This reviewer can readily be classified as an "old hippie" so that much of the homesteading advice out there today is stuff I practiced in the 1970s. But Renee Wilkinson is one of the new lights in town; focusing on modern (aka "urban") homesteading, she brings the ideas of homesteading, do-it-yourself, and creating a life you will love to people who never thought of raising a chicken or of the fascination of bees. Whether you are in an apartment or a suburban tract home, whether you are a novice or a seasoned gardener, you will find enrichment and encouragement in Modern Homestead.
Wilkinson warns you to check your local laws and befriend your neighbors; it is essential to make modern, urban homesteading viable and happy. There are only four chapters to this book, each embracing a homesteading concept and breaking it down into bite-sized chunks for your consumption. She discusses rented homesteads, small spaces (patios? balconies?) and sprawling spreads. She encourages her readers to cultivate community, to create a group of neighbors and friends who share and appreciate the "hip homesteader" idea.
I very much enjoyed her page in Chapter One that is basically just a collection of ideas on sustainable living practices. We know them, in our hearts, but having them on one page rattles our cages and helps us embrace what we know is the right thing to do for the planet. The mantras Eat Local, BYOB (bag,) Alternative transportation and the classic Reduce, Reuse and Recycle are solid reinforcement for all of us.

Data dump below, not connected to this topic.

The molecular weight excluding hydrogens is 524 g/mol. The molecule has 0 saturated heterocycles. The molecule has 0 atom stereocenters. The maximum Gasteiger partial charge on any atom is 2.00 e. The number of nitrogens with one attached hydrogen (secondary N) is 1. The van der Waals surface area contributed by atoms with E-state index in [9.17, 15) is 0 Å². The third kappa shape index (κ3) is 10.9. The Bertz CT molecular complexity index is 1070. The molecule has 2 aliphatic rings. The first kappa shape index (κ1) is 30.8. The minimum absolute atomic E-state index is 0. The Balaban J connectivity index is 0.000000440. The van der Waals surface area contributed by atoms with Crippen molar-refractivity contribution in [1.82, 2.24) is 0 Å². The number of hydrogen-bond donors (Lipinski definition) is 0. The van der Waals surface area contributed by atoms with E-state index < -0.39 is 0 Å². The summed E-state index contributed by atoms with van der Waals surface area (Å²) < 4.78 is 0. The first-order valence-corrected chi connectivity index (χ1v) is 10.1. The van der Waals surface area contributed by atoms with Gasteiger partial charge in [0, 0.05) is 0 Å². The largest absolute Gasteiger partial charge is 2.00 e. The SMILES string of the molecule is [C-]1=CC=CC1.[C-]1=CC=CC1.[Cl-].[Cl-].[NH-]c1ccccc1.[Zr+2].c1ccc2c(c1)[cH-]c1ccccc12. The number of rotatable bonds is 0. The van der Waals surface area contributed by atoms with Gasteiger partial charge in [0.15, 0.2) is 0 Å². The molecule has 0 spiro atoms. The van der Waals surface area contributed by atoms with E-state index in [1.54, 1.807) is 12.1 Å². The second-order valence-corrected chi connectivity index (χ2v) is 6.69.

Wilkinson avoids giving advice without backing it up with ideas and plans. Her duck coop is on my list of things to build this Spring. The beautiful pictures of her in action, throughout the book, give life and beauty to her concepts and ideas, all of which she practices herself.
Interested in ideas on preserving your harvest? Chapter four in this book has as much solid information and recipes as those books dedicated to the subject. Zucchini Parmigiana sounds divine, and a chart on blanching makes a great starting point for freezing your own munificence. Make and freeze pesto, create yummy fruit popsicles, can a saucy marinara and find ideas for a canning party that will make want to start right now. Wilkinson wraps up her book with ideas for homemade cleansers.
This is a one-stop book for those interested in creating a homesteading life. If you are not sure that this is the life for you, or even if you are curious about how others make it happen, add this book to your bookshelf. You will find it useful, even if you just have a backyard garden. And you will find it inspiring if you are wondering just how to go about living on the land. Enjoy!
Wilkinson has a degree in journalism from the University of Oregon, and is focused on a graduate degree in landscape architecture. She lives in Portland Oregon, and practices what she preaches—she has but a 10th of an acre of land. Visit her website.
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